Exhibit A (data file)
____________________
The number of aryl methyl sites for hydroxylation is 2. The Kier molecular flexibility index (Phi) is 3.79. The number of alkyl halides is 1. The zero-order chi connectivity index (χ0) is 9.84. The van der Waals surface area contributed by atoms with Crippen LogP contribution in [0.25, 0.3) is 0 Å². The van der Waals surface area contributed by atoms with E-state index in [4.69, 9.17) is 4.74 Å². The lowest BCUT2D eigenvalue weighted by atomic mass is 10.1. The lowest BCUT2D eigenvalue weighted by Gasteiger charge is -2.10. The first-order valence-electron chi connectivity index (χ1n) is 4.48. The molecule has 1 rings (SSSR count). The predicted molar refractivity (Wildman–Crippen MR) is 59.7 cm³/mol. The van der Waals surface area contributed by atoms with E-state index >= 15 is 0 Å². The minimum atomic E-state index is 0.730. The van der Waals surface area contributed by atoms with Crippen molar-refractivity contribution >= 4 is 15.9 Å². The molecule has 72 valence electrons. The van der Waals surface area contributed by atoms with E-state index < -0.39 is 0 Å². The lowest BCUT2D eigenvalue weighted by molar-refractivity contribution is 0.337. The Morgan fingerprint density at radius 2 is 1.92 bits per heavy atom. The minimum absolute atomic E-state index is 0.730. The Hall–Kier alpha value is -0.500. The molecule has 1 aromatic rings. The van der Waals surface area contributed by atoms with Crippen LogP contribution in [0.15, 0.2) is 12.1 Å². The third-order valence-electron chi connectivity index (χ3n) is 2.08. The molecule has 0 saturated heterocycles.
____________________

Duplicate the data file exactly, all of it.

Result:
The number of aryl methyl sites for hydroxylation is 2. The Kier molecular flexibility index (Phi) is 3.79. The number of alkyl halides is 1. The zero-order chi connectivity index (χ0) is 9.84. The van der Waals surface area contributed by atoms with Crippen LogP contribution in [0.25, 0.3) is 0 Å². The van der Waals surface area contributed by atoms with E-state index in [4.69, 9.17) is 4.74 Å². The lowest BCUT2D eigenvalue weighted by atomic mass is 10.1. The lowest BCUT2D eigenvalue weighted by Gasteiger charge is -2.10. The first-order valence-electron chi connectivity index (χ1n) is 4.48. The molecule has 1 rings (SSSR count). The predicted molar refractivity (Wildman–Crippen MR) is 59.7 cm³/mol. The van der Waals surface area contributed by atoms with E-state index >= 15 is 0 Å². The minimum atomic E-state index is 0.730. The van der Waals surface area contributed by atoms with Crippen molar-refractivity contribution >= 4 is 15.9 Å². The molecule has 72 valence electrons. The van der Waals surface area contributed by atoms with E-state index < -0.39 is 0 Å². The lowest BCUT2D eigenvalue weighted by molar-refractivity contribution is 0.337. The Morgan fingerprint density at radius 2 is 1.92 bits per heavy atom. The minimum absolute atomic E-state index is 0.730. The Hall–Kier alpha value is -0.500. The molecule has 1 aromatic rings. The van der Waals surface area contributed by atoms with Crippen LogP contribution in [0.15, 0.2) is 12.1 Å². The third-order valence-electron chi connectivity index (χ3n) is 2.08. The molecule has 0 saturated heterocycles.